Police officers are exposed daily to the kind of trauma that can trigger PTSD, from fatal accidents to homicide scenes, but they're often reluctant to admit they need mental health care because of the stigma. They're afraid of being discriminated against, of losing their guns and badges, and their identities. Despite all of that, Abbott, who was diagnosed with PTSD after the shooting, decided to ask the New York State Police for help.
He didn't get it, he said.
He is now suing the agency and his captain under the Americans with Disabilities Act, alleging the agency failed to accommodate his PTSD, and subjected him to relentless harassment to return to work, making his symptoms worse.
The New York State Police said they could not comment on Abbott's case, but a spokesperson said that "the health and safety of our members is always a top priority." The captain did not return requests for comment.
"I wanted to go back to work," Abbott said. "I wanted to heal. I wanted to get better."
"This has been the worst place in my life," he added. "I've found myself wishing that I had died that night."
'I needed hope'
That night, after being released from the hospital, Abbott laid awake in bed.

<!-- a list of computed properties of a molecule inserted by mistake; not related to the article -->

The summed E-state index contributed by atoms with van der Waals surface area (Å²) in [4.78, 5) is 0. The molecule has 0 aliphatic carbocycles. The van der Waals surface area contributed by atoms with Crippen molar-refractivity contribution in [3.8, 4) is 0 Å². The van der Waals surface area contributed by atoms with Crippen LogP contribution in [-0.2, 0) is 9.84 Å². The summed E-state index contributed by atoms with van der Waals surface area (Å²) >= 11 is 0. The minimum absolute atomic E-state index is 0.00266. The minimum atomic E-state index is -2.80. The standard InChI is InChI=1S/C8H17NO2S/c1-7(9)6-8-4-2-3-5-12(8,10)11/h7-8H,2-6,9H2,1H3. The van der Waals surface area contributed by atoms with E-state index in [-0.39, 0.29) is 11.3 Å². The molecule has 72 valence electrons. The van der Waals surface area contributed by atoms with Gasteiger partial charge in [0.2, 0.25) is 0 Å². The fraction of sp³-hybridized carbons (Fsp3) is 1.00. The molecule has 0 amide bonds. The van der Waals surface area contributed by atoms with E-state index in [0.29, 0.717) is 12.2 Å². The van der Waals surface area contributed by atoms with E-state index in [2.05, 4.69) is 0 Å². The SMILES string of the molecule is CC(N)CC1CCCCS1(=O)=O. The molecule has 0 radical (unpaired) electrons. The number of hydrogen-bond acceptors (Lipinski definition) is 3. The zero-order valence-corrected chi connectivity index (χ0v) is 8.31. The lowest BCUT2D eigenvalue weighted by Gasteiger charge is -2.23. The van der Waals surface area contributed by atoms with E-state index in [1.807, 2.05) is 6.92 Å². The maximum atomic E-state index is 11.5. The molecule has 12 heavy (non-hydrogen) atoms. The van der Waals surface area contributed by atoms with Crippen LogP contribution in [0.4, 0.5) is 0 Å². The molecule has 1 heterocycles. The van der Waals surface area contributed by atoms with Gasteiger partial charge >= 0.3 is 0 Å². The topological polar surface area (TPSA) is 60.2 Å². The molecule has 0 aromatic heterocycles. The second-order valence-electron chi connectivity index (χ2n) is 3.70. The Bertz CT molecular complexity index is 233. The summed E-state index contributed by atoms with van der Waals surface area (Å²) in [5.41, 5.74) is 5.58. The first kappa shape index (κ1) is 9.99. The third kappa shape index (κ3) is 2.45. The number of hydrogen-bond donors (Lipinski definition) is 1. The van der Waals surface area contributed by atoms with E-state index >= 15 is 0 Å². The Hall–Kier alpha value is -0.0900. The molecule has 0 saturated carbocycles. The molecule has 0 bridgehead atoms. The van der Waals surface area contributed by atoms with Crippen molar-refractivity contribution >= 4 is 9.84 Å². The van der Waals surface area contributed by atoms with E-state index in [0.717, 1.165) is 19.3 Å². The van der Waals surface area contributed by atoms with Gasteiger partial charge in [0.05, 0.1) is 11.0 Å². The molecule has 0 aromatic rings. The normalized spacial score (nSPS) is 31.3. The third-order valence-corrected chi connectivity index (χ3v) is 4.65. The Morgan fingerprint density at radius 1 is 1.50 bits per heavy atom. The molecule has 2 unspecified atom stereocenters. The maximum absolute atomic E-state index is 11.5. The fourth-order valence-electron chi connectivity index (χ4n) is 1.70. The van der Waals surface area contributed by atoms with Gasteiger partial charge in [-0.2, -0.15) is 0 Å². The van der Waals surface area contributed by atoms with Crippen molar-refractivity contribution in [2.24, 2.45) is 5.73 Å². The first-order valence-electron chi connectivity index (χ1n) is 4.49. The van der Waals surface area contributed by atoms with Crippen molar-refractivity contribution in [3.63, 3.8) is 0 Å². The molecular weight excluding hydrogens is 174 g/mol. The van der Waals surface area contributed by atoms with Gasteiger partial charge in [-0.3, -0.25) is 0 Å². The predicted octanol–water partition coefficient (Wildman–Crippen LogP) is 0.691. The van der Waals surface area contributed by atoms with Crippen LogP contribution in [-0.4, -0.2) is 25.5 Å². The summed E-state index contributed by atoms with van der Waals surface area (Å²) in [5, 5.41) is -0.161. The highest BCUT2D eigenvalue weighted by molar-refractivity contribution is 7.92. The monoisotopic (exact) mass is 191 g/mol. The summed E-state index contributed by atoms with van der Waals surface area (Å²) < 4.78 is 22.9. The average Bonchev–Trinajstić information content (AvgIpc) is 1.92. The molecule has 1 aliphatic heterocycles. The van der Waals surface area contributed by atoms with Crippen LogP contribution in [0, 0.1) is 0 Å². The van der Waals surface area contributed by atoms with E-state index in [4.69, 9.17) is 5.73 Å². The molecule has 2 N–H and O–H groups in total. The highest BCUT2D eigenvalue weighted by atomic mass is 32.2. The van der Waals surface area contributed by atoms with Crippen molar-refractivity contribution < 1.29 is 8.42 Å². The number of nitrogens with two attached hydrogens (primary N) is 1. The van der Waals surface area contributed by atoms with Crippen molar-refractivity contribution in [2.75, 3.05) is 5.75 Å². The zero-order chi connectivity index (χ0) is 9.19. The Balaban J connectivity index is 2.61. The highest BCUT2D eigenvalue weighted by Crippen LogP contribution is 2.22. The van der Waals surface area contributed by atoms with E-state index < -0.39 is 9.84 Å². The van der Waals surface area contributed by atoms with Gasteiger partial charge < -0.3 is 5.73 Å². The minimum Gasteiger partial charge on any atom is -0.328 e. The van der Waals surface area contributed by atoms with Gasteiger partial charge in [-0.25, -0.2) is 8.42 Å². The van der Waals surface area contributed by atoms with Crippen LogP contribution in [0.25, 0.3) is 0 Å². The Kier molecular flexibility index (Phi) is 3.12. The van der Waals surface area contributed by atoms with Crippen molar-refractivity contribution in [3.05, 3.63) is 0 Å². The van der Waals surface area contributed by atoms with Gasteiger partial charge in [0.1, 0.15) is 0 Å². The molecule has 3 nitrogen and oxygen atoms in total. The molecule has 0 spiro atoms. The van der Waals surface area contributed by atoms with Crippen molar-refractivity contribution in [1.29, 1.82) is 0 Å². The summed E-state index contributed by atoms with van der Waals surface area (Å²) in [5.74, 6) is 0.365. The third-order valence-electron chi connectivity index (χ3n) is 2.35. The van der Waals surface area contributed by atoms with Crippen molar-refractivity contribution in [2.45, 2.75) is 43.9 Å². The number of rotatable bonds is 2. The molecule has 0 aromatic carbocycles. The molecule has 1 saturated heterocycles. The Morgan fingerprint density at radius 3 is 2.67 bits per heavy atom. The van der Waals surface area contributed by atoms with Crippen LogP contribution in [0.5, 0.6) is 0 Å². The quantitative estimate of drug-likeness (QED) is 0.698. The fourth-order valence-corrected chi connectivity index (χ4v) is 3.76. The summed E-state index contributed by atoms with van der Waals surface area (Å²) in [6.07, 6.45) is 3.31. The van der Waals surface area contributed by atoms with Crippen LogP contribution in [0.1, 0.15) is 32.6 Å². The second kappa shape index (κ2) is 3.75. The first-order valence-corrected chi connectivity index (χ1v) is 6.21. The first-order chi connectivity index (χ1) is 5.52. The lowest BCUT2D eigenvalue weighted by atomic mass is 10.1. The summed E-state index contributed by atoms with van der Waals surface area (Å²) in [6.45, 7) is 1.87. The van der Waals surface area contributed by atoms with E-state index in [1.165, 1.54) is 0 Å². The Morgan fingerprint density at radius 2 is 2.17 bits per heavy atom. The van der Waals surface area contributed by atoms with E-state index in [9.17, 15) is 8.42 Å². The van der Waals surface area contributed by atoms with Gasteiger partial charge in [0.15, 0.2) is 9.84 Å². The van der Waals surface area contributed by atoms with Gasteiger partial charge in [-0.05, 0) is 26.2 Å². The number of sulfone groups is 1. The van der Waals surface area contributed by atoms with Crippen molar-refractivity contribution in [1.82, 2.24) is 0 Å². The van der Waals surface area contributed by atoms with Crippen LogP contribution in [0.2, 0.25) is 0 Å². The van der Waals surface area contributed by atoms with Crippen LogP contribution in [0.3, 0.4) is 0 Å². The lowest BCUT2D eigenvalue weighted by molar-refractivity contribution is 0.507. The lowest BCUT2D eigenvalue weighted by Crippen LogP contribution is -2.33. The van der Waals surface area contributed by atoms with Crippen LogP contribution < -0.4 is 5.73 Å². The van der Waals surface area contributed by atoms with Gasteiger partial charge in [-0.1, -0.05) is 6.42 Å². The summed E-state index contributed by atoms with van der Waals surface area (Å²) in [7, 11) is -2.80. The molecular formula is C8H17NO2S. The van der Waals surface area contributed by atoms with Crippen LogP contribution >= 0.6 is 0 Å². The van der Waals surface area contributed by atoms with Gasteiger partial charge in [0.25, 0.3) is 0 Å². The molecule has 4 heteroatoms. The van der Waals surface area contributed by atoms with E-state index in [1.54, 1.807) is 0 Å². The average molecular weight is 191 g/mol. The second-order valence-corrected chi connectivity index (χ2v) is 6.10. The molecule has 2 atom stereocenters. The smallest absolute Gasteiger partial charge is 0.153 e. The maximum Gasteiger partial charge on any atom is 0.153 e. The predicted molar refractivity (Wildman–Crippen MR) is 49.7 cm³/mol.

He felt disassociated from his body. Almost catatonic.
"I just didn't feel anything," he said. "My whole head was spinning. I shot someone. My job's over. My career's done."
Within 72 hours, the Broome County District Attorney cleared Abbott of wrongdoing. Ultimately, the man that Abbott shot would plead guilty to aggravated assault on a police officer. He was sentenced to 12 years in prison.
But that didn't ease his anxiety.
"Just because my shooting was ruled justified, doesn't mean I'm okay with what happened," he said. "I don't think humans are meant to hurt each other."
"Every interview I've ever had they ask, 'If you become a police officer, will you be willing to use deadly physical force to save your life, or save the life of someone else, and every time I said, 'Yes,'" he added. "I knew I could do it. But I didn't know how it would affect me afterward."
Abbott went on medical leave. He began having night terrors. Loud noises, the smell of burning rubber and other triggers set off flashbacks and panic attacks. Some days he felt like he could barely move. Other days he was hypervigilant, constantly scanning the horizon for any sign of a threat. The orthopedic injuries he sustained — he would have to have at least two surgeries on his knee — made Abbott feel like he'd never recover.
He began to isolate himself from his wife, Michelle. He didn't want her to know the details of what happened, or how he felt.
"I thought I was protecting her, but I was really hurting her and myself," he said. "It put a wall between us and made me feel more alone."